Among physical methods for pathogen inactivation, the use of gamma irradiation is the oldest technique. Tom Busby, MD, director of biomedical services for the American Red Cross (Washington), spoke about the use of gamma irradiation for the treatment of human plasma fibrinogen. Busby focused on the efficacy of gamma irradiation in reducing the titer of active parvovirus by four logs while maintaining the biological activity of the fibrinogen. He noted that gamma irradiation could be used for terminal sterilization of products in sealed containers and that gamma irradiation is easily scaled up for commercial applications. The Red Cross is now looking at the use of gamma irradiation for pathogen inactivation with proteins other than fibrinogen.

Ultraviolet light of wavelengths between 240 nm and 290 nm (UVC) also has been used for pathogen inactivation. Kathryn Remington, PhD, who is involved with pathogen safety research for Bayer (Pittsburgh, Pennsylvania), presented such a method using UVC. Although she did not describe the reactor in detail, she noted that UVC is well-suited in inactivating non-enveloped viruses that are not targeted by chemical methods such as solvent/detergent usage and low pH techniques. UVC targets the viral DNA and causes the production of photo dimers and photo hydrates, arresting viral replication.

Forms of light energy other than UVC may prove to be more effective in pathogen inactivation than UVC. Bill Cover, PhD, director of clinical and regulatory affairs for PurePulse Technologies (San Diego, California), discussed his company's PureBright technology. This technology consists of light wavelengths from 200 nm to 1,100 nm, pulsed at rates up to five times per second. These light pulses are generated by applying a series of 300 microsecond high voltage pulses to either a quartz or sapphire lamp filled with xenon. The ability of the PureBright technology to inactivate pathogens was successfully tested against 12 specific microbes contained in blow-filled seal bottles containing 20 ml solutions of glucose, saline, and highly purified water. The technology has also been shown to successfully inactive four specific viruses: HIV-1 (human immunodeficiency virus), SV 40 (simian virus 40), BVD (bovine diarrhea virus), and CPV (canine parvovirus). Tests also have shown that proteins are not significantly harmed by PureBright technology. Solutions of immunoglobulin and albumin showed greater than 90% protein recovery after viral inactivation. Proteins that are sensitive to light, such as alkaline phosphotase, acid phosphotase, or lactate dehydrogenase, can be protected from degradation from the pulsed light by adding bovine serum albumin to the solution.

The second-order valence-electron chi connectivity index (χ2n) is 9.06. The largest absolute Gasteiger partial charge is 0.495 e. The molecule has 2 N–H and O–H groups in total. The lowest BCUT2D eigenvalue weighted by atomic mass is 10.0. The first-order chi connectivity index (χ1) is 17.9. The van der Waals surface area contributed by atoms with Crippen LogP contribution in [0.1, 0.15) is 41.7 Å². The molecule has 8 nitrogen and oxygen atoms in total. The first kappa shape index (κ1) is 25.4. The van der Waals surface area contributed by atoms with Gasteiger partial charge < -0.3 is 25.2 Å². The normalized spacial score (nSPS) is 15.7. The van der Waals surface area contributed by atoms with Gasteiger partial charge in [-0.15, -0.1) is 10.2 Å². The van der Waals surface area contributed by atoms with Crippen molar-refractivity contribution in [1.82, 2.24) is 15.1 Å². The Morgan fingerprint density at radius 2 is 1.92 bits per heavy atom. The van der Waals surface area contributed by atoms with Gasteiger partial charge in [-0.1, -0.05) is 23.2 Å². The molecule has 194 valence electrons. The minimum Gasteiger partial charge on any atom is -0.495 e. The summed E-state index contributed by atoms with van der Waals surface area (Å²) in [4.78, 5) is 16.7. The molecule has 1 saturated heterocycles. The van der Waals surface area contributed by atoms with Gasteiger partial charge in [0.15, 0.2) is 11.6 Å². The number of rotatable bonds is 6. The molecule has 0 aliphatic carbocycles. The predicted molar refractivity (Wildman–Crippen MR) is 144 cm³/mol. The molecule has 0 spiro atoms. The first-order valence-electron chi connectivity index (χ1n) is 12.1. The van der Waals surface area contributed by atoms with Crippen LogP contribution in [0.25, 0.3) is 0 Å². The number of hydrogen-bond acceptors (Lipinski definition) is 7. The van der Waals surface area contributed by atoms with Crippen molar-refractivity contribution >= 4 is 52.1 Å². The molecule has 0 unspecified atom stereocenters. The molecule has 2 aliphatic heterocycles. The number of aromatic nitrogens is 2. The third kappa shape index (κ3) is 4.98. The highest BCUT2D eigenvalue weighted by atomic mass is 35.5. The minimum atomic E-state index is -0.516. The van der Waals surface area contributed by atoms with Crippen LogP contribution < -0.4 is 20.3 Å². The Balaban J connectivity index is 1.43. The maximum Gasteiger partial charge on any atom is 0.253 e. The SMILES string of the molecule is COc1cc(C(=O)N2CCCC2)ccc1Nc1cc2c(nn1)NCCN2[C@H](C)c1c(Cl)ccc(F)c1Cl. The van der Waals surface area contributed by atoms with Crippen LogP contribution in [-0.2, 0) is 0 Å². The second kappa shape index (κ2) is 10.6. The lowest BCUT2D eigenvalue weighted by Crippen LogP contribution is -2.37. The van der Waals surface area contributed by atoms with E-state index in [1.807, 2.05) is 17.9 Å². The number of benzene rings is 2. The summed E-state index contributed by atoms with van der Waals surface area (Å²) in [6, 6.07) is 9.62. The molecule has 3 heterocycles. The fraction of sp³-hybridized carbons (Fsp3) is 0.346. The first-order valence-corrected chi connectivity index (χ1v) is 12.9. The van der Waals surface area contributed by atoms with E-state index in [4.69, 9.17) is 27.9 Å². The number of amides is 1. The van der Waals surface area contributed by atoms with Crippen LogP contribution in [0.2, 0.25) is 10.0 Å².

Light energy can also be used to activate a chemical that then can work to inactivate pathogens. Most of the work in this area has been done pertaining to a class of compounds called psoralens. Psoralens preferentially bind to nucleic acids in the dark, and upon exposure to UVA light, form adducts with pyrimidines, inhibiting nucleic acid replication, transcription, and translation. David Wages, MD, PhD, a senior clinical scientist in clinical affairs for Cerus (Concord, California), presented his company's experience with a specific psoralen, S-59. It was shown that more than six-log inactivation could be achieved with S-59 against HIV, HBV, HCV, and HCMV viruses. It was further shown by examining bleeding parameters in thrombocytopenic patients given platelets that were treated with S-59 and UVA light, that the hemostatic efficiency of administered platelets was not adversely affected by treatment with S-59 and UVA light.